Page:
Mr Navalny also said Mr Putin’s real motivation was to stop a revolution that could unseat his own corrupt regime, and argued that the rights of Russians were less under threat in Ukraine than in most other former Soviet republics.

“The attempt by the EU and America to co-ordinate their announcement on March 17th of sanctions against Russian officials served mostly to highlight their differences. America’s list of seven Russian and four Ukrainian officials subject to visa bans and seizure of assets overlapped with the EU’s 21 names. But the American list included, crucially, three figures from President Vladimir Putin’s inner circle—among them Dimitry Rogozin, Russia’s deputy prime minister, as well as two presidential advisers, Vladislav Surkov and Sergey Glazyev—which the EU omitted,” writes the Economist.

“The United States and Russia have both crossed a Rubicon in the Ukraine crisis, and Washington must now confront the likelihood that if the standoff continues, it will dramatically alter relations on a much larger map than Eastern Europe, inviting Russian recalcitrance in crisis zones as far afield as East Asia, Iran, Syria, and Afghanistan,” writes Michael Hirsh in The National Journal.

“Beyond depriving Putin of recognition of his spoils, the West needs to send a powerful message about the wages of ‘sin’–in this case, unilaterally challenging the sanctity of borders. Targeting a few senior Russian officials for sanction should be only the beginning. And the Obama administration and international allies should stop citing international law and instead adopt more aggressive rhetoric noting that Russian expansionist aspirations are illegitimate and threaten peace on the continent,” writes Council on Foreign Relations analyst Stewart Patrick.

Russia’s nationalists feel their hour has come, the FT’s Hille writes:

Alexander Dugin, a rightwing ideologue who has long called for Russia to rebuild a Eurasian empire, says triumphantly that while Mr Putin, as a realist, has not followed his ideological advice in the past, their lines have now crossed.

“[The referendum] is the seal of creation of a new era. Monday marks the end of the unipolar world,” he says. “If there is no attack from Nato before the vote, then that’s a geopolitical, strategic and moral victory for Russia – Obama said ‘yes, we can’, but Putin has shown him ‘no you can’t’.”

Mr Dugin envisions a “Russian spring”, under which Europe would drift away from the US and close ranks with Russia, while Moscow would use its new power to help other countries around the world to “break loose of American hegemony”.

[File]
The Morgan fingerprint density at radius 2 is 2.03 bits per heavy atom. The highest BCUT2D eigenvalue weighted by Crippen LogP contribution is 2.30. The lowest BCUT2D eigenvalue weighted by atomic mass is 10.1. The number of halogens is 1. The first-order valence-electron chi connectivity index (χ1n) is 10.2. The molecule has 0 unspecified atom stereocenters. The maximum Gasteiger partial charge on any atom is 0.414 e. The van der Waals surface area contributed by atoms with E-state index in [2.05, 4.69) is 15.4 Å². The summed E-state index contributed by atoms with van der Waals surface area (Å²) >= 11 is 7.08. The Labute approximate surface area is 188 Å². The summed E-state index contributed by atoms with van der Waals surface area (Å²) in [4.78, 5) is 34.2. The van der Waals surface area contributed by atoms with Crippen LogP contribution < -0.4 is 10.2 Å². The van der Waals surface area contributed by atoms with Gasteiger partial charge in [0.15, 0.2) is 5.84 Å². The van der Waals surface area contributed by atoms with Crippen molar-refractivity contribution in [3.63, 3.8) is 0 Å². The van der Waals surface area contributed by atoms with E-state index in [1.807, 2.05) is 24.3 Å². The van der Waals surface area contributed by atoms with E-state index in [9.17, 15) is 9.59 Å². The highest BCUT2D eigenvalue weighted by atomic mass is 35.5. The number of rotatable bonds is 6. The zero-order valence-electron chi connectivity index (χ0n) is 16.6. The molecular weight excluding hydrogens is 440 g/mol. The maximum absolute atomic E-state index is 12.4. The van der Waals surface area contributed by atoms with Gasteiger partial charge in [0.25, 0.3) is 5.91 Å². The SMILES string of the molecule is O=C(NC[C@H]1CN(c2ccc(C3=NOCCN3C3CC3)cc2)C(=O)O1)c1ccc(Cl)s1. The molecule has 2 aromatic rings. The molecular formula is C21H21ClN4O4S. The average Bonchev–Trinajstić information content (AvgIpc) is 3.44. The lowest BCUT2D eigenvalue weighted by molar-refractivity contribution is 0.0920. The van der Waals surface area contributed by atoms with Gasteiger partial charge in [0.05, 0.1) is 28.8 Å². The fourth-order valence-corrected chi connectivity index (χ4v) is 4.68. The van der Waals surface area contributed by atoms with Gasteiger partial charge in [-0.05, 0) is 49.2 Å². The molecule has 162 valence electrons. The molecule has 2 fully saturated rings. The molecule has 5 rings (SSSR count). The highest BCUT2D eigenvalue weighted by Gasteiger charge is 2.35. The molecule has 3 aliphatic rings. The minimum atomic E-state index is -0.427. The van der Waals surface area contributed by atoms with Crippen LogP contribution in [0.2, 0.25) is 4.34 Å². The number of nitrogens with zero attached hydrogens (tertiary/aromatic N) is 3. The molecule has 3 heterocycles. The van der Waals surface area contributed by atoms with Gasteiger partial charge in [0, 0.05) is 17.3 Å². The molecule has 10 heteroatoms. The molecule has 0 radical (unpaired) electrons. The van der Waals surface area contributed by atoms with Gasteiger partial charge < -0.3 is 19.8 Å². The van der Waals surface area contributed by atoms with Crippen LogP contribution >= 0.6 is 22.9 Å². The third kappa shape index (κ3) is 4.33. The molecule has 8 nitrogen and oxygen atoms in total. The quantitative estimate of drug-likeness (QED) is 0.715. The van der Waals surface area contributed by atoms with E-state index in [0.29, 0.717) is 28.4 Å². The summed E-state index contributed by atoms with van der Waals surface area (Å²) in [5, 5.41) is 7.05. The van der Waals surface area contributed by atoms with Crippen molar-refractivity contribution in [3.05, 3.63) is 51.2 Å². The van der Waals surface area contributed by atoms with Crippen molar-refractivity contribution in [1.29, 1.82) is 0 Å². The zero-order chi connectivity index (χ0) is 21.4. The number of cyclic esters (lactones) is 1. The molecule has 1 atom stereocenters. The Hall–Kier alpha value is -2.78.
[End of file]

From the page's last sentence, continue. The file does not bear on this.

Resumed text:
While few even in Russia share such expectations, political observers agree that Mr Putin has moved to the right during his third term, including an increasing clampdown on the free media. The Russian public’s yearning for new strength and identity could compel him to stay there.

“In western Europe, our positive history starts with the beginning of our democratic history, and we don’t embrace past periods such as colonialism, slavery, national socialism. But in Russia, history did not start in 1991,” says Alexander Rahr from the German-Russian Forum.

He argues that Russia’s view of its own history, which stresses the role of heroes and strong leaders, puts the country on a different trajectory from that of the west. “It is about repelling enemies, preserving its own form of Christianity and protecting the fatherland – all concepts that in Europe sound very old-fashioned,” he says.

Unrest in the Balkans: Is Dayton Dead?

Bosnia-&-HerzegovinaThe Balkan region is facing its worst social unrest since the end of the war in 1995, as thousands of people in Bosnia-Herzegovina have taken to the streets over the past two weeks to protest against unemployment, poverty and corruption. The protests began in the northern industrial city of Tuzla on February 5 and quickly spread to Sarajevo and at least five other cities, reportedly leaving over 140 police and 20 civilians injured.

The public anger fueling the unrest has defied the country’s rigid divisions, drawing participants from across ethnic and religious lines. It has focused attention on the dysfunction of post-war Bosnia and the viability of the Dayton accords that ended the war. One protester in Tuzla told RFE/RL’s Balkan Service: “[The politicians] have been doing whatever they want for twenty years. We are asking for resignations. They destroyed our factories, they turned our kids into hooligans and it’s time all of that stopped.”

You are invited to join RFE/RL experts in a discussion on the next steps for the Balkans:

RFE/RLive — Unrest in the Balkans: Is Dayton Dead?

(Will be streamed live on YouTube and Google+ once Hangout begins)

Wednesday, February 19, 2014

10 a.m. (Washington, DC) / 4 p.m. (Prague & Sarajevo)

Gordana Knezevic – Director of RFE/RL’s Balkan Service since 2008, and previously an online editor with Reuters News Agency in Canada, regularly contributing to the Toronto Star and CBC Radio while there. Before relocating to Canada, Knezevic lived in Bosnia, where she was the Deputy Editor of Oslobođenje, the internationally recognized Sarajevo-based daily paper which never stopped publishing during the Bosnian War. For her work there, she was honored in 1992 with the Courage in Journalism award from the Washington-based International Women’s Media Foundation.